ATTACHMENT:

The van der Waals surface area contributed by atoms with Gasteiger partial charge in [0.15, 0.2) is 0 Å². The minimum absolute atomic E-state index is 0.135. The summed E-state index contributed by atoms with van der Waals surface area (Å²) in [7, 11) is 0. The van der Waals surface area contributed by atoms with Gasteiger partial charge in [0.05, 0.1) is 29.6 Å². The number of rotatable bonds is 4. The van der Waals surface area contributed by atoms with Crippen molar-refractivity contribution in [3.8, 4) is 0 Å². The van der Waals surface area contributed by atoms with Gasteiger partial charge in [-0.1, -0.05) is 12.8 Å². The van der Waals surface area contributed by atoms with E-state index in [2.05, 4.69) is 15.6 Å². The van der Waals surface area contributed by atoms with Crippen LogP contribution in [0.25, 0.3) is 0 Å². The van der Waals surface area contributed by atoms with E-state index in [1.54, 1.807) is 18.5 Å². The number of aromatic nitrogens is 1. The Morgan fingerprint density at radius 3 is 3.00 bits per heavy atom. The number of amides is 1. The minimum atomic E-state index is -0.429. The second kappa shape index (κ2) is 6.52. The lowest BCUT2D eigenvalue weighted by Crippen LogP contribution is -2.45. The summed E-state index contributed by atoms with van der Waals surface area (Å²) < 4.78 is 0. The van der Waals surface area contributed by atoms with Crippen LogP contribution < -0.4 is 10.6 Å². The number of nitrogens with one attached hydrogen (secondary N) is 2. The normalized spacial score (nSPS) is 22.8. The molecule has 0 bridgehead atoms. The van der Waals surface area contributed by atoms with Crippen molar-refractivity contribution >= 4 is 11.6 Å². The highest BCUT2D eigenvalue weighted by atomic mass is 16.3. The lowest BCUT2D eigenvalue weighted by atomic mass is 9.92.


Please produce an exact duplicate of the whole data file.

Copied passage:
The van der Waals surface area contributed by atoms with Gasteiger partial charge in [0.15, 0.2) is 0 Å². The minimum absolute atomic E-state index is 0.135. The summed E-state index contributed by atoms with van der Waals surface area (Å²) in [7, 11) is 0. The van der Waals surface area contributed by atoms with Gasteiger partial charge in [0.05, 0.1) is 29.6 Å². The number of rotatable bonds is 4. The van der Waals surface area contributed by atoms with Crippen molar-refractivity contribution in [3.8, 4) is 0 Å². The van der Waals surface area contributed by atoms with Gasteiger partial charge in [-0.1, -0.05) is 12.8 Å². The van der Waals surface area contributed by atoms with E-state index in [2.05, 4.69) is 15.6 Å². The van der Waals surface area contributed by atoms with Crippen LogP contribution in [0.25, 0.3) is 0 Å². The van der Waals surface area contributed by atoms with E-state index in [1.54, 1.807) is 18.5 Å². The number of aromatic nitrogens is 1. The Morgan fingerprint density at radius 3 is 3.00 bits per heavy atom. The number of amides is 1. The minimum atomic E-state index is -0.429. The second kappa shape index (κ2) is 6.52. The lowest BCUT2D eigenvalue weighted by Crippen LogP contribution is -2.45. The summed E-state index contributed by atoms with van der Waals surface area (Å²) < 4.78 is 0. The van der Waals surface area contributed by atoms with Crippen LogP contribution < -0.4 is 10.6 Å². The number of nitrogens with one attached hydrogen (secondary N) is 2. The normalized spacial score (nSPS) is 22.8. The molecule has 0 bridgehead atoms. The van der Waals surface area contributed by atoms with Crippen molar-refractivity contribution >= 4 is 11.6 Å². The highest BCUT2D eigenvalue weighted by atomic mass is 16.3. The lowest BCUT2D eigenvalue weighted by atomic mass is 9.92.